How to Press Flowers for Framing, to Create a Lovely Gift or Keepsake

Rayna Skiver - Author

Aug. 22 2023, Published 9:43 a.m. ET

Person putting dried flowers into a frame
Source: ISTOCK

If you’ve ever received flowers for a special occasion or celebration, you know how hard it can be when it’s time to toss them out. But what if you could make them last (almost) forever?

Pressing flowers for framing is not only a fun activity, it’s also a wonderful way to preserve memories. This craft can make for some lovely decor or a thoughtful gift too. Keep reading to learn how to press and frame flowers at home.

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First, choose the flowers you want to press.

Close up of a person touching colorful flowers in a glass vase
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While it’s possible to successfully press most flowers, some yield better results than others. By choosing certain types of flowers and avoiding others, you’re more likely to get a nicer end product.

Typically, flat-faced flowers with only one layer of petals are best for pressing, according to First Day of Home. A few examples include roses, zinnias, pansies, and vincas.

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On the other hand, flowers with larger bulbs might present more of a challenge. For these larger or more spherical blooms, it can be easier to try preserving the entire plant rather than just the petals. Sometimes it’s helpful to separate the petals or divide the flower into two before pressing.

Decide on a flower-pressing method.

An array of pressed flowers on a piece of white paper
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Once you’ve chosen your flowers, it’s time to decide which pressing method you want to use. There are a ton of different ways to press flowers, but three methods are particularly popular: Using a book, iron, or microwave.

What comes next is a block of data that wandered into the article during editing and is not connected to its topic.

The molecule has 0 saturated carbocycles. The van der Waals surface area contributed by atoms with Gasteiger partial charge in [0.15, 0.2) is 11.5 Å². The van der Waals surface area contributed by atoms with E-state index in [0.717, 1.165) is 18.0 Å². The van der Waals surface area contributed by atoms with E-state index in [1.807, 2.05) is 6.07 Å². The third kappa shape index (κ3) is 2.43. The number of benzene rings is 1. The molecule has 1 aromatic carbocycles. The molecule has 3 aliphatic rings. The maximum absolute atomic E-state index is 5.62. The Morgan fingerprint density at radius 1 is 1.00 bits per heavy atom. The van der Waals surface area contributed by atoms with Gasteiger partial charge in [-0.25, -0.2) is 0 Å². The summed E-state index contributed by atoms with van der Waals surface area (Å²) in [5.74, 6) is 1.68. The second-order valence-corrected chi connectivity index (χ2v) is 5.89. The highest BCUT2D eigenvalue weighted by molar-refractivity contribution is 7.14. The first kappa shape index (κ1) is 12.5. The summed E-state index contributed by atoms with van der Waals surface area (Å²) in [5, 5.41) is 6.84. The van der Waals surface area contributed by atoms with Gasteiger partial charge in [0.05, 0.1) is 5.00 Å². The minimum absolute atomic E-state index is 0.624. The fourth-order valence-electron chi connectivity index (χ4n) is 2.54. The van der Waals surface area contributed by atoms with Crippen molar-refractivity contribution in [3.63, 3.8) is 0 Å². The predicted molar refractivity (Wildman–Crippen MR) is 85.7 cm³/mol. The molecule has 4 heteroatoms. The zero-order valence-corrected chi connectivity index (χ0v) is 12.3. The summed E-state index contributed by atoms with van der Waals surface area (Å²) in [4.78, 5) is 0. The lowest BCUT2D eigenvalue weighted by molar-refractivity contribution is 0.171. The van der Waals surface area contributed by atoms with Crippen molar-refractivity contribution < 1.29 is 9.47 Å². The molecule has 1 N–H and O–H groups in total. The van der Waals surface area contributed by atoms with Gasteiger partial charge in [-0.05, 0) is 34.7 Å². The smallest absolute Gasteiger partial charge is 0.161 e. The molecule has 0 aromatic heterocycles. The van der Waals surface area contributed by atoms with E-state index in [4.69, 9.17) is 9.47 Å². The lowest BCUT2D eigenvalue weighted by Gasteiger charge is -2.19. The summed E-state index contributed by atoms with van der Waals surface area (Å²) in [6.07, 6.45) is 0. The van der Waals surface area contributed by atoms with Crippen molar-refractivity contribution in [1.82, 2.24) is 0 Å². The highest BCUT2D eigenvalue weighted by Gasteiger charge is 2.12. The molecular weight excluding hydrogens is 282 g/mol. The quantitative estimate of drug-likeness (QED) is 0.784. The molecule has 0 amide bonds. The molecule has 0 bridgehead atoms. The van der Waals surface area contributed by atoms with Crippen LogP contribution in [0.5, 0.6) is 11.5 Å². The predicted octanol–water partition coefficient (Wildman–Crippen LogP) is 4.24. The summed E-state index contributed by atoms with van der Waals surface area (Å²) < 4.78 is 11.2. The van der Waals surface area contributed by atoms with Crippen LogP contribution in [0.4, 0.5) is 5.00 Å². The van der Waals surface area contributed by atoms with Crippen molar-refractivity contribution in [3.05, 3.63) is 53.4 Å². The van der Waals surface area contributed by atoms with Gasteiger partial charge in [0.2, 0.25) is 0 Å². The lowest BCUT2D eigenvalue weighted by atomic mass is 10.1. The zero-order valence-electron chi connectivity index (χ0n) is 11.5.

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When contemplating which method to use, it's important to remember that there isn't a wrong answer. Your decision should be based on what supplies you have available, how much time you have, and what kind of results you're hoping for. Each process will give you unique results.

To press your flowers using a book, you will need absorbent paper and a really heavy book, according to Better Homes and Gardens. This process is pretty straightforward, but it does require a bit of time — about two to three weeks. So if patience isn’t your strong suit, then a different method is probably ideal.

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Red and yellow petals on an open book page.
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However, the results are definitely worth the wait. Flowers pressed in a book tend to be flatter (which is ideal) and more vibrant compared to those pressed with other methods.

If you don’t have much time, the two other strategies — using the microwave or ironing — are better alternatives.

Using an iron is the quickest way to press flowers — it takes less than seven minutes. Plus, you only need two things: Absorbent paper and an iron. The only caveat here is that the color and texture don’t always turn out the best.

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Pressing your flowers in the microwave is a great middle-of-the-road option. It only takes about 10 minutes, and the blooms will retain a decent amount of color. To do this, you can get a microwave press or simply use a book without metal accents.

The main downside of using a microwave is that it's easy to scorch your flowers. This can be avoided by putting them in for only 30 to 60 seconds at a time.

Here’s what you’ll need to frame your newly pressed flowers:

Person arranging pressed flowers on a glass frame
Source: ISTOCK

Now that the flowers are all pressed and ready to go, you can put your crafting skills to use. To frame them, you’ll need scissors, tweezers, Mod Podge glue, a paintbrush, and a few glass frames, according to Cool, Mom, and Collected. You can get whatever kind of frames you’d like — it doesn’t matter the size or shape.

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How to frame pressed flowers:

Before you begin, it’s helpful to get a sense of what kind of layout you want. After you try out a couple of different flower arrangements and decide which one is best, you can get to work.

First, assemble your blooms onto the frame in your chosen pattern with your tweezers. Don’t be afraid to cut off any pesky stems or petals.

Using your paintbrush, spread a thin coat of Mod Podge glue over the flowers — the glue is white, but it will dry clear. If you want to ensure that they’re locked into place, you can do an extra layer. Be very gentle during this process, as you don’t want to damage the flowers or move them out of position.

When the glue is clear, you can close the frame! This craft is a super simple way to preserve old flowers and memories.

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